Intel 12th Gen Core-U at 9 W (UP4)
AnandTech Core
P+E
Base
E
Turbo
E
Base
P
Turbo
P
GFX
EUs
GPU
MHz
L3
MB
i7-1260U 2+8 800 3500 1100 4700 96 950 12
i7-1250U 2+8 800 3500 1100 4700 96 950 12
i5-1240U 2+8 800 3300 1100 4400 80 900 12
i5-1230U 2+8 700 3300 1000 4400 80 850 12
i3-1210U 2+4 700 3300 1000 4400 64 850 10
Pentium 8500 1+4 700 3300 1000 4400 48 800 8
Celeron 7300 1+4 700 N/A 1000 N/A 48 800 8

Funnily enough, when we move to the 9 W family of hardware, not a lot changes, each configuration still has the same core count as the 15 W version, although in each case the base frequencies are lower. These 9 W processors also only have a maximum turbo power consumption of 29 W. It is worth pointing out that even though the two i7s look identical, the top i7 supports vPro Enterprise, while the other only supports vPro Essentials. The same delineation exists for the Core i5 parts as well.

Between the three families, there are some other differences.

The 9 W processors support both LPDDR4-4267 and LPDDR5-5200, whereas the 15W and 28 W processors support those as well as DDR4-3200 and DDR5-4800. Usually support for DDR means double the peak memory capacity available, leading to 128 GB on DDR4/DDR5 and only 64 GB on LPDDR4/LPDDR5.

The 28 W processors also have Turbo Boost Max 3.0, which is Intel’s marketing name for favored core. It means that one of the cores on the P-series Core i7 is designated the ‘best’ core, and can turbo up higher than the others, typically +100 MHz or +200 MHz, depending on the configuration. This would push the Core i7-1280P from 4.8 GHz to 5.0 GHz, and I’d check on Intel’s official ark.intel.com database for the details, but despite the link being in the slide deck, the public database has not yet been updated.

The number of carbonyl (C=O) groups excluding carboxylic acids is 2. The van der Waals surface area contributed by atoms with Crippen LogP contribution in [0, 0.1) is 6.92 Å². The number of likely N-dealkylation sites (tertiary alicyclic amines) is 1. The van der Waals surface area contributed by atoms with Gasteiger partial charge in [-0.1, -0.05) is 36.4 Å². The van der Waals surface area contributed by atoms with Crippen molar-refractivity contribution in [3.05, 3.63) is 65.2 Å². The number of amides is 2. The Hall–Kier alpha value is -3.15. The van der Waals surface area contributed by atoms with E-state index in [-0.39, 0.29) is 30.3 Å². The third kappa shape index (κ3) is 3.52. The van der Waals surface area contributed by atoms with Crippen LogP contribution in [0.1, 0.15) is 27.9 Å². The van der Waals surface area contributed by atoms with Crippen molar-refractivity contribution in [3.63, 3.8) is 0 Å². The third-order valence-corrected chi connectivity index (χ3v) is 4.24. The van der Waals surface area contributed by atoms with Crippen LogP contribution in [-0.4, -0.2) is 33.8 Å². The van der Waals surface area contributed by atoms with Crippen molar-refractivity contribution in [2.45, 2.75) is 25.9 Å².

Other details are TBD, given that Intel has not provided full breakdowns of the chipset and PCIe support for anything other than the H-series processors at this time. This is despite Intel’s own press release for CES states that U-Series and P-Series design wins will available in the first quarter, Evo-enabled designs will come in the first half of the year, ‘including foldables, 2-in-1s, detachables, and others’.

With AMD pushing its 15 W parts more into the 28 W space stating that it has made a breakthrough in its power gating design, it’s interesting to see that instead Intel has extended its 45 W processor down to 28 W. It’s going to be very confusing for customers to understand what’s in their product for sure, but not only that, it’s going to be interesting to see how OEMs deal with a CPU market that is becoming more fractured when it comes to performance, functionality, power, and design. Meanwhile, there are some shortages going on relating to display controllers and other similar things, causing schedules to slip or portfolios to adjust accordingly.

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  • ChrisGX - Thursday, January 20, 2022 - link

    Yes, and the parts you mention -- M1 Pro and M1 Max -- push well into i9 territory. The higher end versions of the M1 (or, no doubt, M2) aren't targeted at thin and light laptops. Those chips are to be compared to high end Intel parts not the chips mentioned in this article. The M1 and/or M2 represent the right point of comparison for the ADL chips covered in this article. Reply
  • web2dot0 - Thursday, February 10, 2022 - link

    Totally disagree. Intel's CPU is targeting for thin and light because they don't expect those CPUs to be paired with dGPU.

    On the other hand, Apple's M1Pro/M1Max are paired with 16c/24c/32c GPU which are MUUUUCH faster than Intel's iGPU ... Apple take the GPU in the account when they configure their laptops.